Two-channel forward NLMS algorithm combined with simple variable step-sizes for speech quality enhancement

  • Redha BendoumiaEmail author


This paper addresses the problem of speech quality enhancement by adaptive two-channel filtering algorithms. Recently, the forward blind source separation structure has been proposed and combined with normalized least-mean-square algorithm (FNLMS). The main drawback of two-channel FNLMS algorithm is its poor performance in steady state regime when the fixed step-sizes values are selected large. However, the slow convergence rate is observed with the small fixed step-size values. In this paper, we propose three new combinations of the basic FNLMS algorithm with simple variable step-sizes approaches, for improving both the steady state values and convergence rate (noted TVSF for Two-channel Variable Step-size Forward). In these modifications, we propose new configuration of two-channel forward structure by three simple and efficient variable step-sizes estimations. To confirm the good performance of three proposed TVSF algorithms compared with the classical fixed-step-size version, we have carried out several simulations in very noisy situations using several criteria.


Variable step-size Speech quality Output SNR Adaptive filtering algorithm Two-channel forward structure 


  1. 1.
    Buchner, H., et al. (2005). A generalization of blind source separation algorithms for convolutive mixtures based on second order statistics. IEEE Transactions on Speech and Audio Processing, 13(1), 120–134.CrossRefGoogle Scholar
  2. 2.
    Gabrea, M. (2003). Double affine projection algorithm-based speech enhancement algorithm. In Proc. ICASSP Montréal, Canada: IEEE, vol. 2 (pp. 904–907).Google Scholar
  3. 3.
    Djendi, M., & Bendoumia, R. (2013). A new adaptive filtering subband algorithm for two-channel acoustic noise reduction and speech enhancement. Computers & Electrical Engineering, 39(8), 2531–2550.CrossRefGoogle Scholar
  4. 4.
    Djendi, M., & Bendoumia, R. (2014). A new efficient two-channel backward algorithm for speech intelligibility enhancement: A subband approach. Applied Acoustics, 76, 209–222.CrossRefGoogle Scholar
  5. 5.
    Djendi, M., Scalart, P., & Gilloire, A. (2013). Analysis of two-sensors forward BSS structure with post-filters in the presence of coherent and incoherent noise. Speech Communication, 55, 975–987.CrossRefGoogle Scholar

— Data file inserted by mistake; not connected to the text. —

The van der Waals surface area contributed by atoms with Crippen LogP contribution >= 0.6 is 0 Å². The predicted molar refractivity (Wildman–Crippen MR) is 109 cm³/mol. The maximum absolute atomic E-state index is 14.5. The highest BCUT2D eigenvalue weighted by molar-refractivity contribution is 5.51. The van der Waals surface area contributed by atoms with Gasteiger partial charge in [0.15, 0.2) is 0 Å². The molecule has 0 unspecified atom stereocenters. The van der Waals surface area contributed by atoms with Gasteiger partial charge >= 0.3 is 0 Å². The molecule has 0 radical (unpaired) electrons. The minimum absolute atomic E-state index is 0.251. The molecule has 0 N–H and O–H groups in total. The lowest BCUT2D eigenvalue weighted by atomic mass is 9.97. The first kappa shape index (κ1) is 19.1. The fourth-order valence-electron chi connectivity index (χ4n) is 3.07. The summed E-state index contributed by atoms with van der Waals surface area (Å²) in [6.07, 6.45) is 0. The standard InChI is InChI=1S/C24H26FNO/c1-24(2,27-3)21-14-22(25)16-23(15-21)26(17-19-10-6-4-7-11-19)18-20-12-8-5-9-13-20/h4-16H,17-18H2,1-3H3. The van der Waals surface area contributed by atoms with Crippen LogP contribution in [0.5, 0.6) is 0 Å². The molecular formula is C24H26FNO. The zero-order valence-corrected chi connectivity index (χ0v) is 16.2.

6. 6.
    Bendoumia, R., & Djendi, M. (2015). Two-channel variable-step-size forward-and-backward adaptive algorithms for acoustic noise reduction and speech enhancement. Signal Processing, 108, 226–244.CrossRefGoogle Scholar
  7. 7.
    Bendoumia, R., & Djendi, M. (2014). Variable step-sizes new efficient two-channel backward algorithm for speech intelligibility enhancement: a subband approach. Applied Acoustics, 76, 209–222.CrossRefGoogle Scholar
  8. 8.
    Darazirar, I., & Djendi, M. (2015). A two-sensor Gauss-Seidel fast affine projection algorithm for speech enhancement and acoustic noise reduction. Applied Acoustics, 96, 39–52.CrossRefGoogle Scholar
  9. 9.
    Gerven, S. V., & Compernolle, D. V. (1995). Signal separation by symmetric adaptive decorrelation: stability, convergence, and uniqueness. IEEE Transactions on Signal Processing, 43(7), 1602–1612.CrossRefGoogle Scholar
  10. 10.
    Djendi, M., & Zoulikha, M. (2014). New automatic forward and backward blind sources separation algorithms for noise reduction and speech enhancement. Computers & Electrical Engineering, 40, 2072–2088.CrossRefGoogle Scholar
  11. 11.
    Kwong, R. H., & Johnston, E. W. (1992). A variable step size LMS algorithm. IEEE Transactions on Signal Processing, 40(7), 1633–1642.CrossRefzbMATHGoogle Scholar
  12. 12.
    Aboulnasr, T., & Mayyas, K. (1997). A robust variable step-size LMS-type algorithm: Analysis and simulations. IEEE Transactions on Signal Processing, 45(3), 631–639.CrossRefGoogle Scholar
  13. 13.
    Zipf, J. G. F., et al. (2008). A VSSLMS algorithm based on error autocorrelation. In 16th European signal processing conference (EUSIPCO), Lausanne, Switzerland, August 25–29, 2008.Google Scholar
  14. 14.
    Herault, J., et al. (1985). Détection de grandeurs primitives dans un message composite par une architecture de calcul neuromimétique en apprentissage non supervisé. In Proc. GRETSI 85, Dixième colloque sur le Traitement du Signal et des Images, Nice, France (pp. 1017–1022).Google Scholar
  15. 15.
    Djendi, M. (2016). An efficient frequency-domain adaptive forward BSS algorithm for acoustic noise reduction and speech quality enhancement. Computers & Electrical Engineering, 52, 12–27.CrossRefGoogle Scholar
  16. 16.
    Vallauri, A. (1992). L’étude et le développement de méthodes de reconnais-sance de la parole et de réduction du bruit, et application. Ph.D. Thesis, Univ. Nice, France.Google Scholar
  17. 17.
    Zoulikha, Meriem, & Djendi, Mohamed. (2016). A new regularized forward blind source separation algorithm for automatic speech quality enhancement. Applied Acoustics, 112, 192–200.CrossRefGoogle Scholar
  18. 18.
    Bendoumia, Rédha, & Djendi, Mohamed. (2018). Acoustic noise reduction by new two-channel proportionate forward symmetric adaptive decorrelating algorithms in sparse systems. Applied Acoustics, 137, 69–81.CrossRefGoogle Scholar
  19. 19.
    Araki, S., Makino, S., Aichner, R., Nishikawa, T., Saruwatari, H. (2003). Subband based blind source separation with appropriate processing for each frequency band. In IEEE. ICA 2003, Nara, Japan (pp. 499–504).Google Scholar

Copyright information

© Springer Science+Business Media, LLC, part of Springer Nature 2018

Authors and Affiliations

  1. 1.Department of Electronic, Signal Processing and Image Laboratory (LATSI)University of Blida 1BlidaAlgeria

Personalised recommendations